Taxpayers foot £¼bn bill for public-sector workers leaving jobs
More than a quarter of a billion pounds has been shelled out by taxpayers in recent years as thousands of Scottish workers take up early retirement and exit packages in the face of cuts.
Over 11,000 staff have accepted severance deals according to a Freedom of Information request, with almost £100 million paid out last year alone.
It means the average deal is worth £23,140 to public-sector workers, although this is likely to vary widely.
Salaries account for the overwhelming majority of budgets, with councils alone employing 270,000 people across Scotland.
The Scottish Government’s annual budget of about £30bn has faced swingeing cuts, as Chancellor George Osborne aims to reduce the UK’s massive deficit. Spending in Scotland is in line to fall by about 11 per cent, with a £1.3bn reduction in 2011-12 alone.
Last week, council chiefs unveiled proposals to shorten the school day in the Highlands to save almost £30m, while NHS Lothian’s new chief executive Tim Davidson warned staff are working in a “pressure cooker” environment, with too few employees to cope with demand.
Union leaders warn the “salami slicing” of budgets has reached a critical point and is reaching the stage where services are suffering.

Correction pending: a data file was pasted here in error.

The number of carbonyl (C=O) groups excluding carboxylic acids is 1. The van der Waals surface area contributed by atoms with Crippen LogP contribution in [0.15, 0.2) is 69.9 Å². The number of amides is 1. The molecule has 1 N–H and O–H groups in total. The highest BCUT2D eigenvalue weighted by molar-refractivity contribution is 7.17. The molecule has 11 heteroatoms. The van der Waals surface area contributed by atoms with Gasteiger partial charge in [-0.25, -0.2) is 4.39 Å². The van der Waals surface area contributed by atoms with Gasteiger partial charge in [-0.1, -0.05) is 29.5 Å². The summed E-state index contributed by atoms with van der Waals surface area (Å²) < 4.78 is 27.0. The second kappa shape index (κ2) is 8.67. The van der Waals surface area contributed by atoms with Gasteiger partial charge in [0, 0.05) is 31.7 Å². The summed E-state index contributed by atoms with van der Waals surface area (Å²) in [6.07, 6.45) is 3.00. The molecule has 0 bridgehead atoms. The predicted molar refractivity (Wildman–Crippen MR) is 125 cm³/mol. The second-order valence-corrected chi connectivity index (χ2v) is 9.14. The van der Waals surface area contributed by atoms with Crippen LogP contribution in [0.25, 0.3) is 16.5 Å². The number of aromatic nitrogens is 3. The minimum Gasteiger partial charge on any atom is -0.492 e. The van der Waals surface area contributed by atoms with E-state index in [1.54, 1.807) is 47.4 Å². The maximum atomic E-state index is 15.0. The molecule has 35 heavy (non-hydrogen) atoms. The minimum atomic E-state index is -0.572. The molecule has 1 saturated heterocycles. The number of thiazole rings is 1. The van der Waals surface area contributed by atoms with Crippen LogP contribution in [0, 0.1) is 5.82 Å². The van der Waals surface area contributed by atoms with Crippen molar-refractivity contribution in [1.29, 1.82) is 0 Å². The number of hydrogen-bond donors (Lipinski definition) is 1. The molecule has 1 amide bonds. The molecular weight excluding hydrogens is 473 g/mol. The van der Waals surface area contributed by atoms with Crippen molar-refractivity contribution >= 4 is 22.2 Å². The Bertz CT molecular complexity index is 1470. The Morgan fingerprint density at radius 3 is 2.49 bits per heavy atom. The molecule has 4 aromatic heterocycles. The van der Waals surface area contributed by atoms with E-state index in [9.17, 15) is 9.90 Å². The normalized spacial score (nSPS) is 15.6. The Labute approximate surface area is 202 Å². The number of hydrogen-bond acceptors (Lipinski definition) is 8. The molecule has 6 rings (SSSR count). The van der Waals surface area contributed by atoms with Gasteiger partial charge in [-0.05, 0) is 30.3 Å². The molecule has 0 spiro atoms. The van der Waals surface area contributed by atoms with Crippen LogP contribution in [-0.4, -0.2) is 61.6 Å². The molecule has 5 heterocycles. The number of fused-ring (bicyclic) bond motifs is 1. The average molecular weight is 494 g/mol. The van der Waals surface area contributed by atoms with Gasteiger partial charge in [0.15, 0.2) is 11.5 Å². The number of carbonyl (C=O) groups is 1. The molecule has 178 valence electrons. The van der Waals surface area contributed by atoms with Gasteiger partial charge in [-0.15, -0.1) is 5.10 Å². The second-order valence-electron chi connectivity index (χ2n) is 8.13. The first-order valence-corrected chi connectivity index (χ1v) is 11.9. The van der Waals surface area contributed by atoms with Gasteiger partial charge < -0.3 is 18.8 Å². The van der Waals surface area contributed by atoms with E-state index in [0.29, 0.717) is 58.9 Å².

Dave Watson of Unison said: “You’re getting to the stage now where the scale of the cuts are such that the only way you can plug that gap is to say, ‘We’re not going to do X or Y’. Councils are already having to close things or not do things that they used to do.”
He added: “If you take the people out of the service, you don’t deliver it – it’s as simple as that.”
The number of retirement and severance packages has soared in past two years, according to the information gathered from 48 public sector bodies including the councils, the NHS, police and quangos. A total of 11,308 staff have taken exit deals in the past three years.
But this figure jumped from 1,952 in 2009-10 to 4,903 in 2010-11 and 4,453 last year.
The amount paid out has reached £261.7m over the past three years. This has also increased from £46.6m in 2009-10 to £115.4m the following year and then £99.6m in 2011-12.
The figures only cover workers who have taken severance deals and do not include the loss of jobs through general “turnover” where staff leave or retire and are not replaced.
Union leaders say that more 20,000 jobs in total were lost last year and this could reach 60,000 throughout the period of the spending cuts.
A Scottish Government spokesman said: “Meeting the long-term financial pressure facing Scotland is a challenge that is shared by the whole public sector, as we work to maintain services and improve outcomes for the people of Scotland.”
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